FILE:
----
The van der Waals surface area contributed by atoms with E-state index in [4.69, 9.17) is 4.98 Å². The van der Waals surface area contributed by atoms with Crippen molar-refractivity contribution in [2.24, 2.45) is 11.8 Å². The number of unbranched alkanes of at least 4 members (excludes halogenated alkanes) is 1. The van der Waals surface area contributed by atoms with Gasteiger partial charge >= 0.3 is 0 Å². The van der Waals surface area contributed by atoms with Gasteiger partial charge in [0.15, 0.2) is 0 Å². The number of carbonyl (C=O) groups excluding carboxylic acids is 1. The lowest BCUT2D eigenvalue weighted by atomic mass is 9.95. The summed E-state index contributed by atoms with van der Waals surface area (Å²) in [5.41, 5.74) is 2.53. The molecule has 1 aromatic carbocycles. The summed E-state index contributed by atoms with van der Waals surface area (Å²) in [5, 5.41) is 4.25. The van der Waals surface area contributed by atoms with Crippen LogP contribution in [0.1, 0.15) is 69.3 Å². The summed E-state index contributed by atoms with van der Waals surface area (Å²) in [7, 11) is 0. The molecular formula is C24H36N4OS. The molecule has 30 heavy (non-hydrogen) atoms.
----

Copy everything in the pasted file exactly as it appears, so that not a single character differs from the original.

The van der Waals surface area contributed by atoms with E-state index in [4.69, 9.17) is 4.98 Å². The van der Waals surface area contributed by atoms with Crippen molar-refractivity contribution in [2.24, 2.45) is 11.8 Å². The number of unbranched alkanes of at least 4 members (excludes halogenated alkanes) is 1. The van der Waals surface area contributed by atoms with Gasteiger partial charge >= 0.3 is 0 Å². The van der Waals surface area contributed by atoms with Gasteiger partial charge in [0.15, 0.2) is 0 Å². The number of carbonyl (C=O) groups excluding carboxylic acids is 1. The lowest BCUT2D eigenvalue weighted by atomic mass is 9.95. The summed E-state index contributed by atoms with van der Waals surface area (Å²) in [5.41, 5.74) is 2.53. The molecule has 1 aromatic carbocycles. The summed E-state index contributed by atoms with van der Waals surface area (Å²) in [5, 5.41) is 4.25. The van der Waals surface area contributed by atoms with Crippen LogP contribution in [0.1, 0.15) is 69.3 Å². The summed E-state index contributed by atoms with van der Waals surface area (Å²) in [7, 11) is 0. The molecular formula is C24H36N4OS. The molecule has 30 heavy (non-hydrogen) atoms.